We now take up the appeal of the assessee in ITA No.532/Chd/2014 for assessment year 2006-07.

ITA No. 532/Chd/2014(A.Y.2006-07):

Ground No.1 raised by the assessee in this appeal is general and hence requires no adjudicated.

26. Ground Nos.2 to 2.4 raised by the assessee are as under:

“2. That the assessing officer erred on facts and in law in disallowing a sum of Rs.6,12,00,000, being 1/3rd of the expenditure on advertisement and publicity of Rs.18,36,00,000 incurred by the appellant holding that the expenditure was incurred for brand building for the entities owning the brand.

2.1 That the assessing officer erred on facts and in law in holding that there was a strong nexus between the advertisement expenditure and revenues  of the associated enterprises and, therefore, the associated enterprises should contribute towards advertisement expenditure incurred by the assesses in India.

2.2 That the assessing officer erred on facts and in law in not appreciating that the assessee is the exclusive licensee authorized to manufacture and sell products under the brand name in India and the entire benefit of such expenditure accrued to the appellant and no one else.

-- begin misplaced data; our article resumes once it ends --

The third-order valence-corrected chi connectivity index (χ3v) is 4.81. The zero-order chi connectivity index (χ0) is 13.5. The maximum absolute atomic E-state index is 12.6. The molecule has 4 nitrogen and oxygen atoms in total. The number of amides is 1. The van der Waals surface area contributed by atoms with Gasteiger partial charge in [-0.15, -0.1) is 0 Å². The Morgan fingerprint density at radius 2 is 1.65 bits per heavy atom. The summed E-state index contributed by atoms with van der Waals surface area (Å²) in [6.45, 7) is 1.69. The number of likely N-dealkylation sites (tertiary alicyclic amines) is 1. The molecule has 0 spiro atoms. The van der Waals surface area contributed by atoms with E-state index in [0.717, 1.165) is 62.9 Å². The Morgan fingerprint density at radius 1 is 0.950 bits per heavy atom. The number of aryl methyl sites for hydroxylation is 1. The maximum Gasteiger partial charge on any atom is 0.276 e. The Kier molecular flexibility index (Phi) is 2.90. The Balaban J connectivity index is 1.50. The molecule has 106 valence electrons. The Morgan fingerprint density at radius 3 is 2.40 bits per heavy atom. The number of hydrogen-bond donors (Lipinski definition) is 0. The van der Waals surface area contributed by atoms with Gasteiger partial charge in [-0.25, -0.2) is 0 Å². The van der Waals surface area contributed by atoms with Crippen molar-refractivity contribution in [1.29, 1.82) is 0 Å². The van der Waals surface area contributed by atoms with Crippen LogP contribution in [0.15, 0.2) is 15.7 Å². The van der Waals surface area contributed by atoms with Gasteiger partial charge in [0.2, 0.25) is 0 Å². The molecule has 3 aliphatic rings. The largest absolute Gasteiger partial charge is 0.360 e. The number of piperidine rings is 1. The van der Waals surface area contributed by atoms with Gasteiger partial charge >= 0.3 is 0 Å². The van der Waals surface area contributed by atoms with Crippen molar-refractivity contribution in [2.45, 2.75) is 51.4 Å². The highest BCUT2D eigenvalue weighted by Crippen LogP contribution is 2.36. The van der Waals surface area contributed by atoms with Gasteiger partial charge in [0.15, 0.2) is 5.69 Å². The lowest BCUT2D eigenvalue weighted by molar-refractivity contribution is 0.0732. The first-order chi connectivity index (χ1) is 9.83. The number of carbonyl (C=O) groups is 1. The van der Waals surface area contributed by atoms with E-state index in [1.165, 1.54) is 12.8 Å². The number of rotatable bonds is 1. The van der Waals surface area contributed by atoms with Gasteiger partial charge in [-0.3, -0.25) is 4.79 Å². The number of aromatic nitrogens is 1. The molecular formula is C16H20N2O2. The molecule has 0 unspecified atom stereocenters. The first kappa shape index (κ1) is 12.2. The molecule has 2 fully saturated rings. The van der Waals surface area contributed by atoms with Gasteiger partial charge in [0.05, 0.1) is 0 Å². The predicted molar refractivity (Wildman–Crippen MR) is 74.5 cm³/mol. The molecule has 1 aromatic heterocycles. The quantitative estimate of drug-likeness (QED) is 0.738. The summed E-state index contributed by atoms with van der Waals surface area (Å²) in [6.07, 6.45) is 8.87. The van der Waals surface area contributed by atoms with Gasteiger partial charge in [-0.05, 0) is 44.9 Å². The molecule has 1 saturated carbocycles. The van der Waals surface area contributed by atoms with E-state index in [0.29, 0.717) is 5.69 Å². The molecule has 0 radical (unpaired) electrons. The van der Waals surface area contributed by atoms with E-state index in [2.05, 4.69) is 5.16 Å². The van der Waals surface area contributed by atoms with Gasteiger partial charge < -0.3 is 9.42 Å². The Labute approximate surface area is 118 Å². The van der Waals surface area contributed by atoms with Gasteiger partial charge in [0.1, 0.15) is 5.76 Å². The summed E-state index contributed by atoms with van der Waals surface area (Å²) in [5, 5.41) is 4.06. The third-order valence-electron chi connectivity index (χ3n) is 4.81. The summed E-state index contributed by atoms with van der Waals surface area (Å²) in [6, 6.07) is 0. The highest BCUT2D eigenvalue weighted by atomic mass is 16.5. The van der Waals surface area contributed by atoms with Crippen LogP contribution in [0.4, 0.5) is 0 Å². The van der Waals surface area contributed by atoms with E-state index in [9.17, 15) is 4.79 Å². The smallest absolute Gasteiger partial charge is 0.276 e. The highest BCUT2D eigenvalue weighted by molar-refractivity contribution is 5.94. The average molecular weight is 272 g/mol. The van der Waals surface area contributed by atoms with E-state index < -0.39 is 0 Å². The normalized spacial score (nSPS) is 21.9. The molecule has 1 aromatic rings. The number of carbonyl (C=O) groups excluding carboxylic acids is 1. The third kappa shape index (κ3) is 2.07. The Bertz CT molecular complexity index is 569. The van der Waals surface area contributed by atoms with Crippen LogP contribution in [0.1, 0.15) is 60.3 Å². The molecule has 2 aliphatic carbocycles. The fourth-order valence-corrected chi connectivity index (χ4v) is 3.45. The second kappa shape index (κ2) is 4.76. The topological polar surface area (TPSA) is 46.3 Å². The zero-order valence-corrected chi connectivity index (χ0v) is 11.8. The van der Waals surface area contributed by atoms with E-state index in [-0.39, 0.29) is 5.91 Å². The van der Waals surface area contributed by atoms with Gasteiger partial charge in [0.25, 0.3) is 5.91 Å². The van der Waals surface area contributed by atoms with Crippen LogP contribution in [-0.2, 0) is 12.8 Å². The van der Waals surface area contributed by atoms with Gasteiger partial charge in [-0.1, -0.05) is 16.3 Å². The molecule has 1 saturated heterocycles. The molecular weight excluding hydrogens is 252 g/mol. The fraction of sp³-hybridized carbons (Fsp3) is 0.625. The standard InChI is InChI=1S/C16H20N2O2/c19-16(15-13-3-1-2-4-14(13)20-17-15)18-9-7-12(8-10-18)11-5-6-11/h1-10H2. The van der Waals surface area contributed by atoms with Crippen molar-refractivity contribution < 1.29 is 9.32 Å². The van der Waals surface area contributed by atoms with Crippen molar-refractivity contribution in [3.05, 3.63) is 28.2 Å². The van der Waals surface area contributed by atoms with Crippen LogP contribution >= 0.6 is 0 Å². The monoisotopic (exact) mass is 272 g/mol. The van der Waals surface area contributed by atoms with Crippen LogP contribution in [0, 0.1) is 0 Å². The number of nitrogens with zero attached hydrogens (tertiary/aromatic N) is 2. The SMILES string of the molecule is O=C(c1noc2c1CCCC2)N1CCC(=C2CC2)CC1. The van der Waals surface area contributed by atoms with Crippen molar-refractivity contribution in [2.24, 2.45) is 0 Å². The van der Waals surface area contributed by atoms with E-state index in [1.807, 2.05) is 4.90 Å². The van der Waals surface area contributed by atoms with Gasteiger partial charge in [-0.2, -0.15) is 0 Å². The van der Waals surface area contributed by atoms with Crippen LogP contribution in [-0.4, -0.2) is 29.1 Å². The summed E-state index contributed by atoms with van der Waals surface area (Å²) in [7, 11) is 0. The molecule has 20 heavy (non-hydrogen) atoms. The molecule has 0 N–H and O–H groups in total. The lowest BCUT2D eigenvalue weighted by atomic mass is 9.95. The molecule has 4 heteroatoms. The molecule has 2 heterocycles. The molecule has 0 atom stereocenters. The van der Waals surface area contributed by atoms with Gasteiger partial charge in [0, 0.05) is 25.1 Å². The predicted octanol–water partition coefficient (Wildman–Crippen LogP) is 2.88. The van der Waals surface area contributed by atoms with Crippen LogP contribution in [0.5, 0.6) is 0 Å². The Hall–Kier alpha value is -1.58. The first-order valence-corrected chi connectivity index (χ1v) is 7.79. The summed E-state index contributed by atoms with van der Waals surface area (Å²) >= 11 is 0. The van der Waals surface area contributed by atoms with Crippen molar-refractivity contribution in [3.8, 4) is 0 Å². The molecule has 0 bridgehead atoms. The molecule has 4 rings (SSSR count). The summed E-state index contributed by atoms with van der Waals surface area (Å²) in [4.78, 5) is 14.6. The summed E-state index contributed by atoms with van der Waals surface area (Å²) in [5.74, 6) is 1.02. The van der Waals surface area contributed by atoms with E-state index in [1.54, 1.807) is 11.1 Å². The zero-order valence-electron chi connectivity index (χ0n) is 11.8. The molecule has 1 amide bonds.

2.3 That the DRP erred on facts and in law in affirming the order passed by the assessing officer allegedly holding that “there is no denying of the fact that incurring of advertisement expenses has resulted in promotion of brand name owned by the foreign associated enterprise………………. It cannot be said that entire expenses have been incurred exclusively and wholly for the purpose of the business of the appellant.”

2.4 That the assessing officer erred on facts and in law in not appreciating that the advertisement and publicity expenses were incurred by the appellant in the course of carrying on of its business and were allowable deduction as business expenditure.”

27. It was common ground that the issue raised in the above grounds was identical to that raised in ground No.1 of ITA No.2453/Del/2016 and our decision rendered therein at para 6 shall apply mutatis mutandis to these grounds also.

Ground No.2 -2.4 accordingly are allowed.

28. Ground Nos.3 to 3.9 raised by the assessee are as under:

“3. That the assessing officer erred on facts and in law in making disallowance of purchase of vaccine amounting to Rs.19,80,75,340 from GlaxoSmithKline Biological S.A., invoking provision of section 40(a)(i) of the Act alleging that the appellant had failed to deduct tax at source from such payments.

3.1 That the assessing officer erred on facts and in law in holding that GSK Biological SA had a permanent establishment in India and was, therefore, taxable in India in as much as (i) vaccine development activities of GSK Biological SA was being carried out through the fixed place of business in India, (ii) GSK Biological SA was conducting its business in India through the facilities in India, (iii) the core business activities of GSK Biological SA were being carried out in India and (iv) GSK Biological SA had a centre for vaccine clinical trial of R&D in Bombay, Bangalore and Delhi.